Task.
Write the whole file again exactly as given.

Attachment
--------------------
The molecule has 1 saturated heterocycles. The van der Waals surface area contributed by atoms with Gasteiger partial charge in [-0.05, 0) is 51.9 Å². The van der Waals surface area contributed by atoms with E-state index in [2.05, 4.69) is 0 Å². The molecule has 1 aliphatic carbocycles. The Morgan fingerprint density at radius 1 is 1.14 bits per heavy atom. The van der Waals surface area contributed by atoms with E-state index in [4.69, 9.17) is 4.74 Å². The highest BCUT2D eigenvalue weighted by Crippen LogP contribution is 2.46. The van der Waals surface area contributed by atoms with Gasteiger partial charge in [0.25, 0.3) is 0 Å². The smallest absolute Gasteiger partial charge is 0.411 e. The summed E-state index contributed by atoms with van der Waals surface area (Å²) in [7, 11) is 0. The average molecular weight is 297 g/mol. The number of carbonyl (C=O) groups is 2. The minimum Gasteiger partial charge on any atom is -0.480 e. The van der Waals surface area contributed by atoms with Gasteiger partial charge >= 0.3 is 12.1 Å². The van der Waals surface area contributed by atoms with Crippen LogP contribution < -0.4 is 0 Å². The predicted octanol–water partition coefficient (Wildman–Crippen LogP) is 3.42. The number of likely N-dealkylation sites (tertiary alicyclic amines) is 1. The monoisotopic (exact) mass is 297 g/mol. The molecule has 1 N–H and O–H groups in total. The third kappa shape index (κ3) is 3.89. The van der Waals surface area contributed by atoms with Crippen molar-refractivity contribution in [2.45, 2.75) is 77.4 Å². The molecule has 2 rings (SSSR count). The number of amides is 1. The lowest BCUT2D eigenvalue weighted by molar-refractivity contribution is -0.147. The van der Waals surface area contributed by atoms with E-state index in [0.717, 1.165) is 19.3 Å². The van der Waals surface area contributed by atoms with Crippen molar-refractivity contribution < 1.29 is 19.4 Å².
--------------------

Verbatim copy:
The molecule has 1 saturated heterocycles. The van der Waals surface area contributed by atoms with Gasteiger partial charge in [-0.05, 0) is 51.9 Å². The van der Waals surface area contributed by atoms with E-state index in [2.05, 4.69) is 0 Å². The molecule has 1 aliphatic carbocycles. The Morgan fingerprint density at radius 1 is 1.14 bits per heavy atom. The van der Waals surface area contributed by atoms with E-state index in [4.69, 9.17) is 4.74 Å². The highest BCUT2D eigenvalue weighted by Crippen LogP contribution is 2.46. The van der Waals surface area contributed by atoms with Gasteiger partial charge in [0.25, 0.3) is 0 Å². The smallest absolute Gasteiger partial charge is 0.411 e. The summed E-state index contributed by atoms with van der Waals surface area (Å²) in [7, 11) is 0. The average molecular weight is 297 g/mol. The number of carbonyl (C=O) groups is 2. The minimum Gasteiger partial charge on any atom is -0.480 e. The van der Waals surface area contributed by atoms with Gasteiger partial charge >= 0.3 is 12.1 Å². The van der Waals surface area contributed by atoms with Crippen LogP contribution < -0.4 is 0 Å². The predicted octanol–water partition coefficient (Wildman–Crippen LogP) is 3.42. The number of likely N-dealkylation sites (tertiary alicyclic amines) is 1. The monoisotopic (exact) mass is 297 g/mol. The molecule has 1 N–H and O–H groups in total. The third kappa shape index (κ3) is 3.89. The van der Waals surface area contributed by atoms with Crippen molar-refractivity contribution in [2.45, 2.75) is 77.4 Å². The molecule has 2 rings (SSSR count). The number of amides is 1. The lowest BCUT2D eigenvalue weighted by molar-refractivity contribution is -0.147. The van der Waals surface area contributed by atoms with E-state index in [0.717, 1.165) is 19.3 Å². The van der Waals surface area contributed by atoms with Crippen molar-refractivity contribution < 1.29 is 19.4 Å².